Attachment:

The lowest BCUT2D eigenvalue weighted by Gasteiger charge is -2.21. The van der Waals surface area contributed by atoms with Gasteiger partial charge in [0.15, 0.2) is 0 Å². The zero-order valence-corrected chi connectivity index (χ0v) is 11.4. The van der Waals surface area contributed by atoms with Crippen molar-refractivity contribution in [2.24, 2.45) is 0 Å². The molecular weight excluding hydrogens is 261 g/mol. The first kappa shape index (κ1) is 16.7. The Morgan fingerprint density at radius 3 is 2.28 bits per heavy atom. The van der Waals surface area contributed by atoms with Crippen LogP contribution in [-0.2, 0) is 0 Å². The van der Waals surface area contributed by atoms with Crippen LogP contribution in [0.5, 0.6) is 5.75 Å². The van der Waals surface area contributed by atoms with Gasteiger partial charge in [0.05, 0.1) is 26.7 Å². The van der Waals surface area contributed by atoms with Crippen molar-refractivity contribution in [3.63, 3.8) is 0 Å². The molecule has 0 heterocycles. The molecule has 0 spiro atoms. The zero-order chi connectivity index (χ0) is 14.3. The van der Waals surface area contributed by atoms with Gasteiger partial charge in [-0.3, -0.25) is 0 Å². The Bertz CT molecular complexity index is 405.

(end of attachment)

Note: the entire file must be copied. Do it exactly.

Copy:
The lowest BCUT2D eigenvalue weighted by Gasteiger charge is -2.21. The van der Waals surface area contributed by atoms with Gasteiger partial charge in [0.15, 0.2) is 0 Å². The zero-order valence-corrected chi connectivity index (χ0v) is 11.4. The van der Waals surface area contributed by atoms with Crippen molar-refractivity contribution in [2.24, 2.45) is 0 Å². The molecular weight excluding hydrogens is 261 g/mol. The first kappa shape index (κ1) is 16.7. The Morgan fingerprint density at radius 3 is 2.28 bits per heavy atom. The van der Waals surface area contributed by atoms with Crippen LogP contribution in [-0.2, 0) is 0 Å². The van der Waals surface area contributed by atoms with Crippen LogP contribution in [0.5, 0.6) is 5.75 Å². The van der Waals surface area contributed by atoms with Gasteiger partial charge in [0.05, 0.1) is 26.7 Å². The van der Waals surface area contributed by atoms with Crippen molar-refractivity contribution in [3.63, 3.8) is 0 Å². The molecule has 0 heterocycles. The molecule has 0 spiro atoms. The zero-order chi connectivity index (χ0) is 14.3. The van der Waals surface area contributed by atoms with Gasteiger partial charge in [-0.3, -0.25) is 0 Å². The Bertz CT molecular complexity index is 405.